Empress Helena often participated in gatherings and conferences, presiding councils made solely of knights. Princess Milica and her daughter Olivera often headed knightly entourages on their diplomatic missions. Milica's other daughter, princess consort and regent of Zeta Jelena Lazarević, fought against the Venetians and the Ragusans after the death of her husband Đurađ II Balšić in 1403 to 1409, when she handed over the throne to her son Balša III. Apart from waging war, she also provoked the opponents by smuggling salt, a commodity sold only by the Venetians and the Ragusans. In her testament, she left her full knightly armor, expensive vestures and a male, dragon shaped signet ring.
- Banat in the Middle Ages
- List of medieval Serbian literature
- Medieval Serbian Army
- History of Medieval Kosovo
- Komatina, 2018, ch. I.
- Aničić, 2018.
- Bogdanović 1986, ch. II, para. 2.
- Moravcsik 1967.
- Spasić, 1991, ch. I.
- Živković 2006, p. 23.
- Bogdanović 1986, ch. II, para. 3.
- Bogdanović 1986, ch. II, para. 4.
- Janković, Đorđe (2008). "The Slavs in the 6th century North Illyricum". Belgrade: Faculty of Philosophy.
- Komatina, 2018, ch. II.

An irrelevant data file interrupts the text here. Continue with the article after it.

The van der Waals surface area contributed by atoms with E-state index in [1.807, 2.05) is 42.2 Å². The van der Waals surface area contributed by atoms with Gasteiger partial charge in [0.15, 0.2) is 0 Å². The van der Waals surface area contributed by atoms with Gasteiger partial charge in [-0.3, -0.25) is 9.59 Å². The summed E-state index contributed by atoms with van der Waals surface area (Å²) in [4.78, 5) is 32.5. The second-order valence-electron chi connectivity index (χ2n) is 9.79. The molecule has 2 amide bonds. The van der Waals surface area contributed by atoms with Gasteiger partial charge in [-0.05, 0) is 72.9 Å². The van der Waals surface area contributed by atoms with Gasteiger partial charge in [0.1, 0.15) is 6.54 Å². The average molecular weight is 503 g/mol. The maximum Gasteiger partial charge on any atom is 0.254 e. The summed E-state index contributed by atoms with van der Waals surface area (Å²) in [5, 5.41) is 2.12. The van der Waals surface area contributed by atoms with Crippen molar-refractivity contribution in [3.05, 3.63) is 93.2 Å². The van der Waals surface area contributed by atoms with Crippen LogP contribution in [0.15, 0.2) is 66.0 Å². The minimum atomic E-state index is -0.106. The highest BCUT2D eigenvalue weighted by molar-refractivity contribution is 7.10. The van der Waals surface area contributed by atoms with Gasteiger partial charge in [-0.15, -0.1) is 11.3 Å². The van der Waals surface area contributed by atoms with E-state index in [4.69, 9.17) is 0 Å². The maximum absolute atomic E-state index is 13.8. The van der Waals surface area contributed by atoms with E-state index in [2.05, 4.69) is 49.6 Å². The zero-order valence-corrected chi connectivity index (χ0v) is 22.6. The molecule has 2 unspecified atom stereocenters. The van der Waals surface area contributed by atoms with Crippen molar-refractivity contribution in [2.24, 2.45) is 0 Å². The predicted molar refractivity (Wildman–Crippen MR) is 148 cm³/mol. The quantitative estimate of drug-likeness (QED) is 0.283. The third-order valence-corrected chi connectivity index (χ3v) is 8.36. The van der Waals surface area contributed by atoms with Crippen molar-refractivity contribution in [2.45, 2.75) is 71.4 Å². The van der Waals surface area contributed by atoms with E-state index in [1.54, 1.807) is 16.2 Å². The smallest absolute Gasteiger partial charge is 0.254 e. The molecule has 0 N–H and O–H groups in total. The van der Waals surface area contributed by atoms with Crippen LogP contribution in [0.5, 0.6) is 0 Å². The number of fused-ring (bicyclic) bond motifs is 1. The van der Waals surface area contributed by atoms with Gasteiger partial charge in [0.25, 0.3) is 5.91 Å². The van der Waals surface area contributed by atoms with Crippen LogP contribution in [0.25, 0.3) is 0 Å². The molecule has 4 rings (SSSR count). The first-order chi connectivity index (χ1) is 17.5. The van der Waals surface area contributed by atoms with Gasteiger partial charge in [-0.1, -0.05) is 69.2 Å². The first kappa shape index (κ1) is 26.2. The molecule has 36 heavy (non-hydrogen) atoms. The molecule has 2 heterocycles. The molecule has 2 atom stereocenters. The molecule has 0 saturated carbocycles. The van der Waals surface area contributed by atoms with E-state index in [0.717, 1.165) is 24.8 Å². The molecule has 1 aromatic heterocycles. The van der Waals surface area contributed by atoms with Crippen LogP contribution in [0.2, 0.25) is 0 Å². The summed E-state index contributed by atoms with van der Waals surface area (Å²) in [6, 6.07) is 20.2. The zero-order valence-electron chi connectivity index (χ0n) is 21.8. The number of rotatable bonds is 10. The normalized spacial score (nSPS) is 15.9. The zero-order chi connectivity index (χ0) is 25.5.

- Novaković 2010.
- Moravcsik 1967, pp. 153–155.
- Strizović, Đorđe (2004). Прошлост која живи. Доситеј. p. 19.
- Blagojević & Petković 1989, p. 19.
- Pertz 1845, p. 83.
- Scholz 1970, p. 111.
- Ćirković 2004, p. 14.
- Fine 2005, p. 35.
- Curta 2006, p. 136.
- Ферјанчић 1959.
- Maksimović, 1979.
- Šišić, 1928.
- Fine 1991, p. 53.
- Moravcsik 1967, pp. 156.
- Živković 2006, pp. 22–23.
- Kovačević, 1967.
- Komatina, 2018, ch. III.
- Spasić, 1991, ch. II.
- Jireček, 1911.
- Komatina, 2018, ch. IV.
- Ferjančić, 1966.
- Rački, 1877.
- Smičiklas, 1904.
- Kukuljević, 1875.
- Spasić, 1991, ch. III.
- Komatina, 2018, ch. V.
- Kalić, 1971.
- "UNESCO (Serbia): Medieval Monuments in Kosovo".
- Fine 1994, pp. 273–274.
- Fine 1994, p. 309.
- "Serbian Culture of the 14th Century. Volume I". Dusanov Zakonik. Archived from the original on 2010-08-03. Retrieved 2010-07-25.
- Ćirković 2004, pp. 77-79.
- Ćirković 2004, p. 77-80.
- Mihaljčić 1975, pp. 164–165, 220.
- Ćirković 2004, p. 81.
- Ćirković 2014, p. 107-143.
- Ćirković 2004, p. 83.
- Fine 1994, pp. 409–411.
- Isabelle Dierauer (16 May 2013). Disequilibrium, Polarization, and Crisis Model: An International Relations Theory Explaining Conflict. University Press of America. p. 88. ISBN 978-0-7618-6106-5.
- Ćirković, 1969.
- (in English) The Illyrians. A Stipcevic. Noyes Press. Pg 76 the Slavs merged with these people (the Illyrians), thus preserving in their own identity remains of ancient Illyrians
- Aleksandar Stipčević (1977). The Illyrians: history and culture. Noyes Press. p. 76. ISBN 978-0-8155-5052-5. Archived from the original on 1 January 2016.
- Politika, 16 March 2014.
- Politika, February 2014.
- Politika, 15 May 2014.
- Politika, 28 August 2014.
- Politika, 24 April 2014.
- Politika, 19 March 2014.
- Politika, 29 August 2014.
- Politika, 29 January 2014.
- Politika, 10 February 2014.
- Politika 1.
- Politika, 17 April 2014.
- Politika, 28 October 2012.
- Politika, 5 August 2013.
- Politika, 2013.
- Politika, 10 May 2014.
- Politika, 25 September 2014.
- Politika, 14 February 2014.